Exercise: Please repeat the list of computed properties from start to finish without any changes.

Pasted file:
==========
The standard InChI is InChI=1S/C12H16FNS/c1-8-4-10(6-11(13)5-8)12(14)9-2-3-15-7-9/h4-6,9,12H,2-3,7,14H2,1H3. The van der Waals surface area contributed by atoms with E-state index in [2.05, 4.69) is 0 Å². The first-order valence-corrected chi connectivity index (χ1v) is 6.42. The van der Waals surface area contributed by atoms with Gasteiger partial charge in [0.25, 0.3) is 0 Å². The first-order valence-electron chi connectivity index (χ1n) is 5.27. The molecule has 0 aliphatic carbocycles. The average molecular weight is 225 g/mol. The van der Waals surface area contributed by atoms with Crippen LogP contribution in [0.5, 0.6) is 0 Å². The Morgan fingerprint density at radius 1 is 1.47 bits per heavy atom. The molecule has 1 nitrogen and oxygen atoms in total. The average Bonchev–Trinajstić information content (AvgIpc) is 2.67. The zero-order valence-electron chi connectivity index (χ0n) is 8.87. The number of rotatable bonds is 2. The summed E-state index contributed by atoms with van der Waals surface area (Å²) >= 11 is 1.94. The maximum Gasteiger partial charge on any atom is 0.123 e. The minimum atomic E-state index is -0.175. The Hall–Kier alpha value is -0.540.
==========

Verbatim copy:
The standard InChI is InChI=1S/C12H16FNS/c1-8-4-10(6-11(13)5-8)12(14)9-2-3-15-7-9/h4-6,9,12H,2-3,7,14H2,1H3. The van der Waals surface area contributed by atoms with E-state index in [2.05, 4.69) is 0 Å². The first-order valence-corrected chi connectivity index (χ1v) is 6.42. The van der Waals surface area contributed by atoms with Gasteiger partial charge in [0.25, 0.3) is 0 Å². The first-order valence-electron chi connectivity index (χ1n) is 5.27. The molecule has 0 aliphatic carbocycles. The average molecular weight is 225 g/mol. The van der Waals surface area contributed by atoms with Crippen LogP contribution in [0.5, 0.6) is 0 Å². The Morgan fingerprint density at radius 1 is 1.47 bits per heavy atom. The molecule has 1 nitrogen and oxygen atoms in total. The average Bonchev–Trinajstić information content (AvgIpc) is 2.67. The zero-order valence-electron chi connectivity index (χ0n) is 8.87. The number of rotatable bonds is 2. The summed E-state index contributed by atoms with van der Waals surface area (Å²) >= 11 is 1.94. The maximum Gasteiger partial charge on any atom is 0.123 e. The minimum atomic E-state index is -0.175. The Hall–Kier alpha value is -0.540.